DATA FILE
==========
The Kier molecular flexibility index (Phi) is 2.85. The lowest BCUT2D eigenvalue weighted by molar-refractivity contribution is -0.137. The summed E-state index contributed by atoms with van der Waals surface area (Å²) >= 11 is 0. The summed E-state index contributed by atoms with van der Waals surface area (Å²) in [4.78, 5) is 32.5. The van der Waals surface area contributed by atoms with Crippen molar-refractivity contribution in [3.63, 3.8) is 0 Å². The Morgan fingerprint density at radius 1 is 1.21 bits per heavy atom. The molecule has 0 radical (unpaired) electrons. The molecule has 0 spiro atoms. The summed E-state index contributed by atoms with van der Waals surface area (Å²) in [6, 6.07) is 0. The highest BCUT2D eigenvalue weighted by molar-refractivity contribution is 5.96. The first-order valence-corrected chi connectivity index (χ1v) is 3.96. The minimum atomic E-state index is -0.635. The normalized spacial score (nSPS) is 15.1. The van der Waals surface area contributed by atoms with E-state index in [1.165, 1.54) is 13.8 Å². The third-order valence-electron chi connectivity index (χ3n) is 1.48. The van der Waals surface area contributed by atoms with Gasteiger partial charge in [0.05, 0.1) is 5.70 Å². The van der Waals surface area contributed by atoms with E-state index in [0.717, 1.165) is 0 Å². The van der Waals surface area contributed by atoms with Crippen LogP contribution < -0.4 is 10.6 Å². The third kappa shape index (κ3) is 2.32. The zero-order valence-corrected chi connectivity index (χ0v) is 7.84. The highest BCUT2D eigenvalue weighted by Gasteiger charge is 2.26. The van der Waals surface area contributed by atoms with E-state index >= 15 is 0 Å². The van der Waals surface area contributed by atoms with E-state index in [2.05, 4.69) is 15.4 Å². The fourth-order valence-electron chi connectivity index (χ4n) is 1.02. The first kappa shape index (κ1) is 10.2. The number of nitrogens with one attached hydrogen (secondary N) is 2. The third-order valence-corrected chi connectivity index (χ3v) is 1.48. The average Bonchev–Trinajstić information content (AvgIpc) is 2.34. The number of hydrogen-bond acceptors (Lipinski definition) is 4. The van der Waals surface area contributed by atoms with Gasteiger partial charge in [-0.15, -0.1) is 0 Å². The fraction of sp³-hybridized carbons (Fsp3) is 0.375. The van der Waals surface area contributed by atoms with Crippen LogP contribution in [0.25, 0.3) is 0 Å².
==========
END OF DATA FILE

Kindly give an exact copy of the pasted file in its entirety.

The Kier molecular flexibility index (Phi) is 2.85. The lowest BCUT2D eigenvalue weighted by molar-refractivity contribution is -0.137. The summed E-state index contributed by atoms with van der Waals surface area (Å²) >= 11 is 0. The summed E-state index contributed by atoms with van der Waals surface area (Å²) in [4.78, 5) is 32.5. The van der Waals surface area contributed by atoms with Crippen molar-refractivity contribution in [3.63, 3.8) is 0 Å². The Morgan fingerprint density at radius 1 is 1.21 bits per heavy atom. The molecule has 0 radical (unpaired) electrons. The molecule has 0 spiro atoms. The summed E-state index contributed by atoms with van der Waals surface area (Å²) in [6, 6.07) is 0. The highest BCUT2D eigenvalue weighted by molar-refractivity contribution is 5.96. The first-order valence-corrected chi connectivity index (χ1v) is 3.96. The minimum atomic E-state index is -0.635. The normalized spacial score (nSPS) is 15.1. The van der Waals surface area contributed by atoms with E-state index in [1.165, 1.54) is 13.8 Å². The third-order valence-electron chi connectivity index (χ3n) is 1.48. The van der Waals surface area contributed by atoms with Gasteiger partial charge in [0.05, 0.1) is 5.70 Å². The van der Waals surface area contributed by atoms with E-state index in [0.717, 1.165) is 0 Å². The van der Waals surface area contributed by atoms with Crippen LogP contribution < -0.4 is 10.6 Å². The third kappa shape index (κ3) is 2.32. The zero-order valence-corrected chi connectivity index (χ0v) is 7.84. The highest BCUT2D eigenvalue weighted by Gasteiger charge is 2.26. The van der Waals surface area contributed by atoms with E-state index >= 15 is 0 Å². The van der Waals surface area contributed by atoms with E-state index in [2.05, 4.69) is 15.4 Å². The fourth-order valence-electron chi connectivity index (χ4n) is 1.02. The first kappa shape index (κ1) is 10.2. The number of nitrogens with one attached hydrogen (secondary N) is 2. The third-order valence-corrected chi connectivity index (χ3v) is 1.48. The average Bonchev–Trinajstić information content (AvgIpc) is 2.34. The number of hydrogen-bond acceptors (Lipinski definition) is 4. The van der Waals surface area contributed by atoms with Gasteiger partial charge in [-0.15, -0.1) is 0 Å². The fraction of sp³-hybridized carbons (Fsp3) is 0.375. The van der Waals surface area contributed by atoms with Crippen LogP contribution in [0.25, 0.3) is 0 Å².